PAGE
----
A pattern I have long since noticed with therapists is a generally over-rated sense of self-importance.
Too many therapists seem to proclaim how they are busy changing the world, making the world better and so forth. Some might be actually doing this of course, but most are not.
In the world of the hypnotherapy and NLP “communities”, this is well demonstrated by the ever-growing trend of incestuously appointing upon one another grandiose titles and “qualifications” that imply greatness and status.
Whilst “Practitioner”, “Master Practitioner” and “Trainer” as titles have taken on an inevitable logical hierarchy of authority, and I am increasingly hearing people talking about having taken their practitioner and are going on to do their “masters” in NLP, as though the week or two of training is equivalent a university degree.
NLPers seem to have taken the term, “Trainer” and claimed it as an NLP title, and forget that trainers existed long before NLP came about and the term “trainer” is a reference to function and role, not status.
At social gatherings, NLPers tend to be ever keen to show their incredible NLPness (sic) and impress upon people their own “state” and skills at anchoring, swishing and so forth.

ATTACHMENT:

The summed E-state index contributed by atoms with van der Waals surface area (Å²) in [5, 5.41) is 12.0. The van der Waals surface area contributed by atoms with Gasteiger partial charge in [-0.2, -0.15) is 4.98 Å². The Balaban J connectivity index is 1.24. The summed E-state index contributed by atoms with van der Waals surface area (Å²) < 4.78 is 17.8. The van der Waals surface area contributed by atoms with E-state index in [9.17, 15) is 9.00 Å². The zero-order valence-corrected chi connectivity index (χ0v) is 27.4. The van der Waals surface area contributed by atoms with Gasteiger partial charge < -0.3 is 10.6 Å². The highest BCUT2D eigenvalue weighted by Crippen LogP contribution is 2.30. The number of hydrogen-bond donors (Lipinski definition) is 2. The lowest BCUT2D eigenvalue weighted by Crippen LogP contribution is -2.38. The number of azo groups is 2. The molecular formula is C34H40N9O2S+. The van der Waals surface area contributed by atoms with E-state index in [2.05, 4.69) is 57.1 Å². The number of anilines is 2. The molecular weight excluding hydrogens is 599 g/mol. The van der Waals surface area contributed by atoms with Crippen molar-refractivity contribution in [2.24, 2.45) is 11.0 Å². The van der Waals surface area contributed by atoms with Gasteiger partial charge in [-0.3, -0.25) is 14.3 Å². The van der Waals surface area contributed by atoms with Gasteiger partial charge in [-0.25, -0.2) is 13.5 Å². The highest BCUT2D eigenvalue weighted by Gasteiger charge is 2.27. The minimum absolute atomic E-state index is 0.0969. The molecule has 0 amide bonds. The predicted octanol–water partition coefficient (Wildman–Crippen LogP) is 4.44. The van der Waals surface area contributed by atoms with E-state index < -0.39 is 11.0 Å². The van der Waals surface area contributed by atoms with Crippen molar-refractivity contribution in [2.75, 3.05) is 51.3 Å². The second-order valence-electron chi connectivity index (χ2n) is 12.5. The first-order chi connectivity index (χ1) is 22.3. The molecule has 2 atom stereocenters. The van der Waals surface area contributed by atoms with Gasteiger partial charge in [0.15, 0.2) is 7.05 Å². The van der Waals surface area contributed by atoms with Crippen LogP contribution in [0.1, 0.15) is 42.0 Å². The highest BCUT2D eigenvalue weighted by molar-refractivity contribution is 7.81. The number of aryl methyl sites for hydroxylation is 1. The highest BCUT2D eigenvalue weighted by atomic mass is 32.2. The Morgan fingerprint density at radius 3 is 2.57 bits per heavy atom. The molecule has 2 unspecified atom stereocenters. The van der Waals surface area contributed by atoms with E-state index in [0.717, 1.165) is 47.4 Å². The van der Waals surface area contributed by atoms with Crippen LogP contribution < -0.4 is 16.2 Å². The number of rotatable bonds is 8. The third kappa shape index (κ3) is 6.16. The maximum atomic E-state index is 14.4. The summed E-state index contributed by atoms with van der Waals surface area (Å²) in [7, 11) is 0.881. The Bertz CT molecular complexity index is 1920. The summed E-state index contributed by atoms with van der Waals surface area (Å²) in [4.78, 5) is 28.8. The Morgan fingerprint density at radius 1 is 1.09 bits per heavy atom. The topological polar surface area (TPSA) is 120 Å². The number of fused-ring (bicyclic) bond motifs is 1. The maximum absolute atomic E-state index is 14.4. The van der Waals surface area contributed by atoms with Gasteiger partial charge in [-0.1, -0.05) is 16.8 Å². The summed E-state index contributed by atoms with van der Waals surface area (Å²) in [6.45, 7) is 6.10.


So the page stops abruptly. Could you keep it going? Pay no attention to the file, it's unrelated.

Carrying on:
There appears a need to “spread the message” of NLP/EFT/TFT or wotnot, and the evangelical fervour runs high.
Now, this is no bad thing in and of itself. NLP has proved immensely useful in so many applications and has been used to provide hope and ability to improve so many lives – mine included – where previously hope and ability may not have existed.
Here’s the rub though: For all the talk of changing the world, feeling great and being great, etc, when I enquire as to what many of these evangelists actually do, I meet a brick wall.
Despite possessing websites proclaiming that they have trained with the best mystical masters and trainers in the world, travelled long and far in search of ancient and secret knowledge, and a hefty fee advertised for services that promise to fulfil your every dream, it seems that too many those individuals waving their NLPness in the faces of the profane don’t actually do a great deal.
It is a charade.
Many have no experience with their tools anywhere except amongst the excitable mass of bodies that makes up the NLP/EFT/TFT/etc “community”. Everyone else seems to stay away from them, prospective clients included.
In a community so obsessed with perfecting the map, it seems that all too often the territory simply gets forgotten.
In the words of comedian Bob Monkhouse, “No one on his deathbed has actually said, “I think the end is near, send for a comedian, No airline pilot has ever told his passengers, “Ladies and gentlemen, I am sorry to tell you, but the engines are out, we’re about to crash into the ocean, but thank God, we have a comedian on board.” I don’t think you’ll ever hear a government minister on Question Time saying, “The Middle East crisis deadlock, it must be tolerated no longer – send in the clowns!”